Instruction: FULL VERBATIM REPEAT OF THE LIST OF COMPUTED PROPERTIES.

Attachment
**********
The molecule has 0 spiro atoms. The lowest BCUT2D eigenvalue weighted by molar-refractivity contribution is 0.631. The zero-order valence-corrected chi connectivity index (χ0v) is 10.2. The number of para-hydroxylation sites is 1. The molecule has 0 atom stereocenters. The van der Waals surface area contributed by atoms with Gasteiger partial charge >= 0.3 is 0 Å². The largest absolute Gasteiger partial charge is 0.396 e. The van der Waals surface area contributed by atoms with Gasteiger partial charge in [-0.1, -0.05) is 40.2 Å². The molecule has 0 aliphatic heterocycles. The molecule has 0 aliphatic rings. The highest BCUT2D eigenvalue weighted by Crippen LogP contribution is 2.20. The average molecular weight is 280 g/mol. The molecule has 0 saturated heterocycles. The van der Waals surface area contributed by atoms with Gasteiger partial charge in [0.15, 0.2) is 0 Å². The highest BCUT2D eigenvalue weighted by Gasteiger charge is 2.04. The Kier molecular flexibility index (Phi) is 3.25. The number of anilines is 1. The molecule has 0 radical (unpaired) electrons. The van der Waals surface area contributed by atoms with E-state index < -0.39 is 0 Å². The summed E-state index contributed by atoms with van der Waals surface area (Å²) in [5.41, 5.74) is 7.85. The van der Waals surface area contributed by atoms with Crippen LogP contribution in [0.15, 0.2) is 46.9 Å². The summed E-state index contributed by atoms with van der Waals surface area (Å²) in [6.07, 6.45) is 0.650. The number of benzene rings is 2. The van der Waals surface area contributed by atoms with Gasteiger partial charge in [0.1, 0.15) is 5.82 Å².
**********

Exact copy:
The molecule has 0 spiro atoms. The lowest BCUT2D eigenvalue weighted by molar-refractivity contribution is 0.631. The zero-order valence-corrected chi connectivity index (χ0v) is 10.2. The number of para-hydroxylation sites is 1. The molecule has 0 atom stereocenters. The van der Waals surface area contributed by atoms with Gasteiger partial charge >= 0.3 is 0 Å². The largest absolute Gasteiger partial charge is 0.396 e. The van der Waals surface area contributed by atoms with Gasteiger partial charge in [-0.1, -0.05) is 40.2 Å². The molecule has 0 aliphatic heterocycles. The molecule has 0 aliphatic rings. The highest BCUT2D eigenvalue weighted by Crippen LogP contribution is 2.20. The average molecular weight is 280 g/mol. The molecule has 0 saturated heterocycles. The van der Waals surface area contributed by atoms with Gasteiger partial charge in [0.15, 0.2) is 0 Å². The highest BCUT2D eigenvalue weighted by Gasteiger charge is 2.04. The Kier molecular flexibility index (Phi) is 3.25. The number of anilines is 1. The molecule has 0 radical (unpaired) electrons. The van der Waals surface area contributed by atoms with E-state index < -0.39 is 0 Å². The summed E-state index contributed by atoms with van der Waals surface area (Å²) in [5.41, 5.74) is 7.85. The van der Waals surface area contributed by atoms with Crippen LogP contribution in [0.15, 0.2) is 46.9 Å². The summed E-state index contributed by atoms with van der Waals surface area (Å²) in [6.07, 6.45) is 0.650. The number of benzene rings is 2. The van der Waals surface area contributed by atoms with Gasteiger partial charge in [0.1, 0.15) is 5.82 Å².